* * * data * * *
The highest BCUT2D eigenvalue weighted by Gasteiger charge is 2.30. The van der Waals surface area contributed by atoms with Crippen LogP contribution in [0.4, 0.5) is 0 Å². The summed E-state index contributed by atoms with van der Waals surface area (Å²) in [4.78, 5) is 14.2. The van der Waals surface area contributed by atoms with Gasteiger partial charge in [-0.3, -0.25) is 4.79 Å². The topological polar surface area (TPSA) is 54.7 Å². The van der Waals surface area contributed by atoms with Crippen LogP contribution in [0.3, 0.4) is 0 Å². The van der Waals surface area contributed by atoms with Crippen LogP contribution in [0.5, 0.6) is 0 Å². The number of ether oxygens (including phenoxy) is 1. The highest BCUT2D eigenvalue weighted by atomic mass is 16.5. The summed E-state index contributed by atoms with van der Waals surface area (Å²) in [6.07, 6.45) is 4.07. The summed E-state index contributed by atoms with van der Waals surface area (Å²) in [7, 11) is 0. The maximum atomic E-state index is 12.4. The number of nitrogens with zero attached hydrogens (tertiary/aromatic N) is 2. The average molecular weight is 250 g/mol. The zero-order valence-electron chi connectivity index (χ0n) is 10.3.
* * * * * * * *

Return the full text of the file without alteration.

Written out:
The highest BCUT2D eigenvalue weighted by Gasteiger charge is 2.30. The van der Waals surface area contributed by atoms with Crippen LogP contribution in [0.4, 0.5) is 0 Å². The summed E-state index contributed by atoms with van der Waals surface area (Å²) in [4.78, 5) is 14.2. The van der Waals surface area contributed by atoms with Gasteiger partial charge in [-0.3, -0.25) is 4.79 Å². The topological polar surface area (TPSA) is 54.7 Å². The van der Waals surface area contributed by atoms with Crippen LogP contribution in [0.3, 0.4) is 0 Å². The van der Waals surface area contributed by atoms with Crippen LogP contribution in [0.5, 0.6) is 0 Å². The number of ether oxygens (including phenoxy) is 1. The highest BCUT2D eigenvalue weighted by atomic mass is 16.5. The summed E-state index contributed by atoms with van der Waals surface area (Å²) in [6.07, 6.45) is 4.07. The summed E-state index contributed by atoms with van der Waals surface area (Å²) in [7, 11) is 0. The maximum atomic E-state index is 12.4. The number of nitrogens with zero attached hydrogens (tertiary/aromatic N) is 2. The average molecular weight is 250 g/mol. The zero-order valence-electron chi connectivity index (χ0n) is 10.3.